UEFA  will share 100 million euros ($127.82 million) among the clubs who released players for the Euro 2012  soccer finals and qualifying competition, the European Clubs Association  (ECA) said on Tuesday.
The amounts range from 3.095 million euros ($3.596 million) in the case of Bayern Munich to a more modest 3,494 euros for English lower-tier club Barnsley, Finland's Jyvaskyla and Turkey's Bucaspor.
A total of 575 clubs will benefit from the so-called solidarity payments which are regarded as a form of compensation for the time players spend away from their clubs when they represent their country.
It follows an agreement between UEFA and ECA, which represents around 200 European clubs, signed in March.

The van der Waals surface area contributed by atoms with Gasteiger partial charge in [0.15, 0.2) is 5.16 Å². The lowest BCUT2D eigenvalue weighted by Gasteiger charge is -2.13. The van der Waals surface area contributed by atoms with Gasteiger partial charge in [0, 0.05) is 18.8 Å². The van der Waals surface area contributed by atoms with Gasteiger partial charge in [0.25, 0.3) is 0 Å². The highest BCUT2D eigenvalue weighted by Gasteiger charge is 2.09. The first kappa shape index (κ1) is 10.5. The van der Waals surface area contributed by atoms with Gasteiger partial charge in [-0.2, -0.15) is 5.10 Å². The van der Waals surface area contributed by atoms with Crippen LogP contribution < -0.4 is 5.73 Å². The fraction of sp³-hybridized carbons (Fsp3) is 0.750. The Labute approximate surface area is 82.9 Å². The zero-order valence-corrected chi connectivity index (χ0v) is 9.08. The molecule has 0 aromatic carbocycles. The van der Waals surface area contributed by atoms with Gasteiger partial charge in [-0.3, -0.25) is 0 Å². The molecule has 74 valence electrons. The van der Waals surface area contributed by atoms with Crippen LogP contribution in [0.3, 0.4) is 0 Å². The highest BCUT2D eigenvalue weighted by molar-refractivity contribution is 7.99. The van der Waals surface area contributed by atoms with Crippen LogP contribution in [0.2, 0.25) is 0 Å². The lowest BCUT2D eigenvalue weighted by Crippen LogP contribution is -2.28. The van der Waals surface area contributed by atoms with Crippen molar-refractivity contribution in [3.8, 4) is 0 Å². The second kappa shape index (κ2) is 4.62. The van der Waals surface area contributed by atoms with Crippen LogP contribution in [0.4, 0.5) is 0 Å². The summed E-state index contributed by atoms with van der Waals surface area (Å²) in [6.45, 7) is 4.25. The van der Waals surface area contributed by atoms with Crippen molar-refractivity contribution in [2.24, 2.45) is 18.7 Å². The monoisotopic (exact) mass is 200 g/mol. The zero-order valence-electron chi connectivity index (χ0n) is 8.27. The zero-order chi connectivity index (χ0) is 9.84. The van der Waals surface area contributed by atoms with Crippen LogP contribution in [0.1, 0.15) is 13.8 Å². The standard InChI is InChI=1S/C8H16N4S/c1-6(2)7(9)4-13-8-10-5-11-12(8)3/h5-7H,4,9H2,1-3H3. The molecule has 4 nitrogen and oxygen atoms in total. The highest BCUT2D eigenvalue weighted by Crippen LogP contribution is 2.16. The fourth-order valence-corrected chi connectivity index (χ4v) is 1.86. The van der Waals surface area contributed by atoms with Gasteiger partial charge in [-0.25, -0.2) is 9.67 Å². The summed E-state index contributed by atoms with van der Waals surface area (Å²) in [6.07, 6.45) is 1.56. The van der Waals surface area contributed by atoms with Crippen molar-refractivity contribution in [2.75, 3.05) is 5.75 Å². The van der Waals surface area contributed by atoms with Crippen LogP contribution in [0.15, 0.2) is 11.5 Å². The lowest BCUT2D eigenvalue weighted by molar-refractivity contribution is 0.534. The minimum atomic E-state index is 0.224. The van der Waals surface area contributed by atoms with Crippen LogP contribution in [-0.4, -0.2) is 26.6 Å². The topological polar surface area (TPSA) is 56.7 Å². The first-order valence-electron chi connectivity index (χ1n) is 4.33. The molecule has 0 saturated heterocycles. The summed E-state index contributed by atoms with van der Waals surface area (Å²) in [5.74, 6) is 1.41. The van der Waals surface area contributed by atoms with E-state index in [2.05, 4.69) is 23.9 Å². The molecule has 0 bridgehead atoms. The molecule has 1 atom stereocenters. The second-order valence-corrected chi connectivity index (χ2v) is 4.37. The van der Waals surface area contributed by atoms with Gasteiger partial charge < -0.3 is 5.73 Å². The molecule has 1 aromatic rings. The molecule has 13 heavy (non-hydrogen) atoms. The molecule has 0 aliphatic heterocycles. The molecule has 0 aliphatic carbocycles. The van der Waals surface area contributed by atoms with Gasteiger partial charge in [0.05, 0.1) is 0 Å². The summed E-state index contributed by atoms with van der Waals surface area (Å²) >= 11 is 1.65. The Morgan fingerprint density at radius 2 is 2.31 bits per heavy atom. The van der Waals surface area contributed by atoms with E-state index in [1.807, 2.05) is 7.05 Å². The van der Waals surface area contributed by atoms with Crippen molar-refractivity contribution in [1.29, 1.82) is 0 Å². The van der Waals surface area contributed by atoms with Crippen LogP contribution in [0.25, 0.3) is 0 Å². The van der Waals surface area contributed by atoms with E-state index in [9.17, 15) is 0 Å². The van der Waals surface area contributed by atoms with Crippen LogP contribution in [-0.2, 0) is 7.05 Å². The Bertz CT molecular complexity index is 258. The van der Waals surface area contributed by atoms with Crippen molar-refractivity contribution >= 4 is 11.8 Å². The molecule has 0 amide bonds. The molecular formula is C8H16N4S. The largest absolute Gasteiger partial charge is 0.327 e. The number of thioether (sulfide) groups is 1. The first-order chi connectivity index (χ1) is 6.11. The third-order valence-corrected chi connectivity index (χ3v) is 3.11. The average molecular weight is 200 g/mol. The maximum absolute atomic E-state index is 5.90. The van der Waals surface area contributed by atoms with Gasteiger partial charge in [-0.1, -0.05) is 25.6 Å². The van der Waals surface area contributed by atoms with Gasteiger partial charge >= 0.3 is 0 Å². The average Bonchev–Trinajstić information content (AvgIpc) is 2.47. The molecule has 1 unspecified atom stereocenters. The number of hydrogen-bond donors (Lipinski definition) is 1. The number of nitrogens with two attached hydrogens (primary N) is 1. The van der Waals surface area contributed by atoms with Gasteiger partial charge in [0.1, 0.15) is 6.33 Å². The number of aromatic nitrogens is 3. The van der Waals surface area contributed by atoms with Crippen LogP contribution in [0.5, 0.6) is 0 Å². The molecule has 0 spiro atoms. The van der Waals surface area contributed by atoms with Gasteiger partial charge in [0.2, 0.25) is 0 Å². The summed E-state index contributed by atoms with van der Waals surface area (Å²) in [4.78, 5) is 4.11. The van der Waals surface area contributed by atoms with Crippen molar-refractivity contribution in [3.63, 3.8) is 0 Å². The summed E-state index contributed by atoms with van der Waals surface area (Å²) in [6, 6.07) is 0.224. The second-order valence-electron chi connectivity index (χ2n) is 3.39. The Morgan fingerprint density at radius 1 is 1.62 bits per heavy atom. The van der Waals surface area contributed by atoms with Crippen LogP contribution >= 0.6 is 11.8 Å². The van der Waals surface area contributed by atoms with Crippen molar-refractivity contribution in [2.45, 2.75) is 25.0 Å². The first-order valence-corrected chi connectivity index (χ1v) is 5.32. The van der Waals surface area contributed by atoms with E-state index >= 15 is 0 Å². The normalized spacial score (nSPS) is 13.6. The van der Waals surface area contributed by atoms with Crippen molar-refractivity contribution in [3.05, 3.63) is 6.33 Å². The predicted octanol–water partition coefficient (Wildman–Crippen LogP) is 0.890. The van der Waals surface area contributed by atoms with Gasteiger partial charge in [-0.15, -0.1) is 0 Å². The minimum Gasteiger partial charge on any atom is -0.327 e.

The other top beneficiaries were Real Madrid (2.996 million euros), Barcelona (2.210 million), Manchester City (2.069 million) and Juventus (2.023 million).
Inter Milan, whose squad are largely made up of South American players, received a modest 301,445 euros, less than the Czech Republic's Viktoria Plzen, who received 465,390.
FC Vaduz, who supply the bulk of the Liechtenstein national side and play in the Swiss second division, were rewarded with 209,644 euros, more than Bundesliga clubs Eintracht Frankfurt, Fortuna Duesseldorf, Freiburg and Hoffenheim.
Clubs are rewarded for each player called up by a national team with the exact amount depending on how long the player spends with the team and other factors.
Different scales of payments were used for the qualifying competition and final tournament.
"I am delighted that we are able to provide clubs with financial benefits from UEFA Euro 2012 to reward their contribution to the competition," said UEFA president Michel Platini.
"We witnessed a truly fantastic UEFA European Football Championship final this summer, and I am pleased that the clubs can now also be associated with the event."